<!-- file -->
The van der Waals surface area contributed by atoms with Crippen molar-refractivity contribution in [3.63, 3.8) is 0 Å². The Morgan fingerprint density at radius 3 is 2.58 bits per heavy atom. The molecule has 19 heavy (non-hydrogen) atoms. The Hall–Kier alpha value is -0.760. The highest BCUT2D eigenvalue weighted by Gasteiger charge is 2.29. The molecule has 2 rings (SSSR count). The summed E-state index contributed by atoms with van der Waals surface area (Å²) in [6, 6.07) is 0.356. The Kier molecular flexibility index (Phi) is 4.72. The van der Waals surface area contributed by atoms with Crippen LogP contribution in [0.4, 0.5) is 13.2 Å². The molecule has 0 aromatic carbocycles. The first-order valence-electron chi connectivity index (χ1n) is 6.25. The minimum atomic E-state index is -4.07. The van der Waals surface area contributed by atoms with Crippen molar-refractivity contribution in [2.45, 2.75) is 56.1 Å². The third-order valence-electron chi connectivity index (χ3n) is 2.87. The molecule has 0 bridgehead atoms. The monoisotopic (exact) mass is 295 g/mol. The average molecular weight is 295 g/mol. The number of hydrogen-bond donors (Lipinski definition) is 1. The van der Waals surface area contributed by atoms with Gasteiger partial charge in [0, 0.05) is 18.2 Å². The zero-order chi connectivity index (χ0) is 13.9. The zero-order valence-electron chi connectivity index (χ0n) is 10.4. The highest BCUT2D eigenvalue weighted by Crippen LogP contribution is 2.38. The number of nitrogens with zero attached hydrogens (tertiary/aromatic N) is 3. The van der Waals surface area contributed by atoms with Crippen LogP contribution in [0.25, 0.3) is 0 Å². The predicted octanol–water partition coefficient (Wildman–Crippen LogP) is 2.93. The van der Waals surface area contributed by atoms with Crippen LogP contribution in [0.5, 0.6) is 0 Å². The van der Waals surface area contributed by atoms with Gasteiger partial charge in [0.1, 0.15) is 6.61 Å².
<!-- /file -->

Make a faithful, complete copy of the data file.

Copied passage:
The van der Waals surface area contributed by atoms with Crippen molar-refractivity contribution in [3.63, 3.8) is 0 Å². The Morgan fingerprint density at radius 3 is 2.58 bits per heavy atom. The molecule has 19 heavy (non-hydrogen) atoms. The Hall–Kier alpha value is -0.760. The highest BCUT2D eigenvalue weighted by Gasteiger charge is 2.29. The molecule has 2 rings (SSSR count). The summed E-state index contributed by atoms with van der Waals surface area (Å²) in [6, 6.07) is 0.356. The Kier molecular flexibility index (Phi) is 4.72. The van der Waals surface area contributed by atoms with Crippen LogP contribution in [0.4, 0.5) is 13.2 Å². The molecule has 0 aromatic carbocycles. The first-order valence-electron chi connectivity index (χ1n) is 6.25. The minimum atomic E-state index is -4.07. The van der Waals surface area contributed by atoms with Crippen molar-refractivity contribution in [2.45, 2.75) is 56.1 Å². The third-order valence-electron chi connectivity index (χ3n) is 2.87. The molecule has 0 bridgehead atoms. The monoisotopic (exact) mass is 295 g/mol. The average molecular weight is 295 g/mol. The number of hydrogen-bond donors (Lipinski definition) is 1. The van der Waals surface area contributed by atoms with Gasteiger partial charge in [0, 0.05) is 18.2 Å². The zero-order chi connectivity index (χ0) is 13.9. The zero-order valence-electron chi connectivity index (χ0n) is 10.4. The highest BCUT2D eigenvalue weighted by Crippen LogP contribution is 2.38. The number of nitrogens with zero attached hydrogens (tertiary/aromatic N) is 3. The van der Waals surface area contributed by atoms with Crippen LogP contribution in [0.25, 0.3) is 0 Å². The predicted octanol–water partition coefficient (Wildman–Crippen LogP) is 2.93. The van der Waals surface area contributed by atoms with Crippen LogP contribution in [0.5, 0.6) is 0 Å². The van der Waals surface area contributed by atoms with Gasteiger partial charge in [0.1, 0.15) is 6.61 Å².